So, first of all, Happy Canada Day to everybody. (Yes, including you non-Canadians. You have to enjoy it too.) I hope Canada Claus brought everybody just what they wanted (though I understand demand for Ryan Reynoldses far exceeded the supply), and everybody got to spend quality time with their families, gathered around the Canada tree, singing Canada carols and drinking iced chocolate and stuff. The husband and I have already exchanged gifts: we gave one another traditional Canadian goods: Margaret Atwood novels, loons, and health care. Now I have to figure out what one feeds a loon. Grain of some kind? Fish? Also, is there a way to make them quieter?

Second, one of my Twitters yesterday was:
Back from Iowa City. Bought an art photo, got legally same-sex married in the state of Iowa, rented Sawzall. Came home, let dog-in-law out.
So now you know.

Memorial Day

Well, the move has been a done deal for a month now, and I think we've got a handle on how many plants survived. The current census lists the plant population here at 568. It looks like we lost seven from the move, and only one of those hurts, as the others were either duplicated many times over, or not doing terribly well before the move and already kind of mentally written off. I thought it would be only appropriate to take a moment to honor the memories of the fallen, before we go on. Readers with delicate constitutions may wish to look away:

Dracaena fragrans 'Massangeana.' January 2008 to June 2009. Cause of death unclear.

Streptocarpus 'Purple Martin.' March 2009 to June 2009. Cause of death believed to be repeated drought.

Saintpaulia ionantha cv. "the Dieffenbachia-leafed one." June 2008 to June 2009. Cause of death: drought. Survived by three clones.

Solenostemon scutellarioides 'Quarterback.' April 2008 to June 2009. Cause of death: extended drought.

Sansevieria trifasciata 'Bantel's Sensation.' February 2007 to June 2009. Cause of death: fall repotting combined with winter overwatering, rot, root loss. Survived by four leaf-section cuttings, none of which look likely to last more than a month themselves.

Saintpaulia ionantha NOID. November 2007 to June 2009. Cause of death: drought. Survived by three clones.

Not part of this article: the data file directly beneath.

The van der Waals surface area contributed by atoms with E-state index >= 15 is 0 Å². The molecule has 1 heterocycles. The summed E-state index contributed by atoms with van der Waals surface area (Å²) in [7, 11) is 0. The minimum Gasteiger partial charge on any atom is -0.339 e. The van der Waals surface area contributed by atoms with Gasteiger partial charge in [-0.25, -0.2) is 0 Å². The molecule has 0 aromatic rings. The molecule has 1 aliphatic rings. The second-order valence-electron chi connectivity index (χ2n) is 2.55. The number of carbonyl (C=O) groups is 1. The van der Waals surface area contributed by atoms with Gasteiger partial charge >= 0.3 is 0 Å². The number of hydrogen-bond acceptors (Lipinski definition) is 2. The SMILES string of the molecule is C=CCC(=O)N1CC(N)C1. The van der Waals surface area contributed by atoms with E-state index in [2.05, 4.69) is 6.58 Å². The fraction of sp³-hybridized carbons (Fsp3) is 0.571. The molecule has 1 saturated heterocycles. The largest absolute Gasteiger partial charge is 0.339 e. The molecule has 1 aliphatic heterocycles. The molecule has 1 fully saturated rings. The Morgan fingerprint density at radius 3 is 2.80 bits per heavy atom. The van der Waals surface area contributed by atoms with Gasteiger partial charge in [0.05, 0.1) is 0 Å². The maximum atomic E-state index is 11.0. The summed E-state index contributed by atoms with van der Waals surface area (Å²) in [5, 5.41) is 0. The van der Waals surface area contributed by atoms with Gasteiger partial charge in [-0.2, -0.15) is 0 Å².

Not pictured: Solenostemon scutellarioides 'Electric Lime.' May 2009 to June 2009. Cause of death unknown.

Tuesday, June 30, 2009

Question for the Hive Mind: It Smelled Like Cookies

I predict I'm going to feel stupid for asking this soon, but I must know what this is:

(Flowers, some foliage. Color is approximately true.)

(Fruits. Degree of ripeness unknown.)

Piersons had them in Cedar Rapids when we visited. My sense of smell is fairly sensitive but not particularly well-calibrated (I smell odd, random things that nobody else can smell, or that others can smell but don't think they smell like what I think they smell like, fairly regularly), so I don't know how many people would share my impression, but to me, the flowers smelled considerably like freshly-baked sugar cookies. Which I think we can agree is a strange thing for flowers to smell like.

I had the husband check it out too, and he said, "anise?" Which, I dunno, maybe. (The husband's nose is, he claims, of low sensitivity and unknown accuracy.) I'm not particularly clear on what anise smells like.

I probably should have just asked at Piersons, but I'd already asked a Brugmansia question that occupied the entire staff for a good fifteen minutes or so, and it didn't seem right to get everybody running all over again. (I only wanted to know whether the smallish, flowerless $10 Brugmansias they had were the same variety as the larger, more expensive one with gorgeous pink-orange blooms they had at the door. Nobody knew for sure, though they told me yes, probably, to try to make the sale anyway. The husband talked me out of buying one. Or, more accurately, I think I talked him into talking me out of buying one, and then resented him for doing so, if you follow me. So now I have acute Brugmansia envy.)